Out of every 100,000 residents, 109 Black men die from opioid overdose, the highest rate in the state. White males die at a rate of 41.45 for every 100,000 residents, according to the Missouri Department of Health and Senior Services.
“The opioid crisis is having a significant impact on underserved populations – especially African American men,” said Dr. Kendra Holmes, Affinia Healthcare president AND CEO.
The City of St. Louis Department of Health awarded Affinia Healthcare a $122,000 grant on July 5 to help increase awareness of ways to prevent and treat opioid misuse. The grant also provides funding to purchase Narcan, a medication used for the emergency treatment of a known or suspected opioid overdose.
“The overdoses directly affect younger, minority populations, the future of our communities."
The numbers are staggering. We want to make sure our communities are aware of how to avoid falling into this trap of addiction, and if they need help, Affinia Healthcare has evidence-
based treatment programs to help them battle the condition,” Holmes said.
The grant is supported by the U.S. Centers for Disease Control and Prevention and the U.S. Department of Health and Human Services through a cooperative agreement for emergency response issued to the state of Missouri.
“What this means for the City of St. Louis is really getting the word out and just eliminating the stigma that we have in the Black community about substance use and opioid use,” Holmes said.
“That’s really one of the main issues that’s killing Black people is because we don’t talk about when people have substance abuse issues.”
Affinia has launched an awareness campaign targeting youth and residents of St. Louis City. The campaign will include radio advertising, print, bus media, and social media promotion. Narcan will also be promoted through this campaign to increase its availability to the general population.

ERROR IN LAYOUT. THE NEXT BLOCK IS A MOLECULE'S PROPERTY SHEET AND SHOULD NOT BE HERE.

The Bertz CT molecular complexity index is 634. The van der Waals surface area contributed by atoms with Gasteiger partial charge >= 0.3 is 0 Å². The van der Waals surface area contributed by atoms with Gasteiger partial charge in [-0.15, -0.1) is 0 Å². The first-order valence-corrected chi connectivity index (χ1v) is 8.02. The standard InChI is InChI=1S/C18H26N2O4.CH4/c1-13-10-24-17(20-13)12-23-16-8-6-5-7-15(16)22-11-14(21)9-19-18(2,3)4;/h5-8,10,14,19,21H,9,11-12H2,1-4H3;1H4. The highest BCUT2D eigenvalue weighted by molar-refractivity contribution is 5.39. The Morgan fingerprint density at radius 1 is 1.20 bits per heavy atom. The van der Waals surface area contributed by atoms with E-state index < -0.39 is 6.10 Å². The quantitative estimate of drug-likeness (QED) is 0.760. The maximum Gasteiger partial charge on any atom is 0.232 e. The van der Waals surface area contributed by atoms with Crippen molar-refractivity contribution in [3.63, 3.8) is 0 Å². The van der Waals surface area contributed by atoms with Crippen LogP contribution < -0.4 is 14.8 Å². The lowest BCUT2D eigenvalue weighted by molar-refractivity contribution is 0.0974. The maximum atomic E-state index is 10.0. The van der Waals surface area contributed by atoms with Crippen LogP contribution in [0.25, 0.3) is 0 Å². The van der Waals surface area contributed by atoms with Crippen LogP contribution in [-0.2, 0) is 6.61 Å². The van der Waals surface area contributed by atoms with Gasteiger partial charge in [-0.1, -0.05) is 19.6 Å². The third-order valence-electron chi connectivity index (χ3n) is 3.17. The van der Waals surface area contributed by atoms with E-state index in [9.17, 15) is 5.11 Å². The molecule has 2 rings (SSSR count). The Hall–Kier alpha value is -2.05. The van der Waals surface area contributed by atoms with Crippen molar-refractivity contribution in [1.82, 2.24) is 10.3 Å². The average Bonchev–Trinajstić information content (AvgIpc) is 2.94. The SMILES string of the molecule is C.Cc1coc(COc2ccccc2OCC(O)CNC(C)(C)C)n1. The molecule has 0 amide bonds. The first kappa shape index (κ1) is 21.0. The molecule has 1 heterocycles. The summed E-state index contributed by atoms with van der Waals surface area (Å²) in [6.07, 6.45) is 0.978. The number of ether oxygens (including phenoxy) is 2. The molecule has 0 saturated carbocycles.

“Part of the campaign will use videos and other tools to show how easy it is to use Narcan and let the public know they can get the medication at any of our locations, free of charge,” Holmes said.
Affinia Healthcare provides substance misuse treatment through its Medication Assisted Treatment (MAT) program. As part of a comprehensive care program, patients work with medical and behavioral health professionals to treat the addiction.
“When I was actually [applying for] this grant, I was just thinking about you never see signs in like North St. Louis saying, ‘Hey, if you use opioids, this is where you can get Narcan from or inform people about how to use it,’” Holmes said.
“My vision with this is just to get the information out to tell people and let them know where the resources are because I think if you ask just the people in the general public, ‘Do you know where you can get Narcan? Do you know that you can get it for free?’ I don’t believe that that knowledge is in the Black community.”
Holmes went on to talk about how the crisis not only affects adults, but research shows a significant increase in opioid-related deaths in children.
“The only other piece [about opioid deaths] is related to the accidental ingestion of opioids with children, and we’re seeing an increase in that occurring, and children dying because mom or dad has an opioid or fentanyl in the house and the kids ingested and the kids are dying,” she said. With the aid of its grant, Affinia Healthcare is now offering Narcan in its pediatrics department.
“If you need this Narcan in your house, we want you to have it in case there is an accidental ingestion so that that child can be saved, no questions asked,” Holmes said.
Narcan is available to the public through Affinia Healthcare pharmacies and outreach initiatives.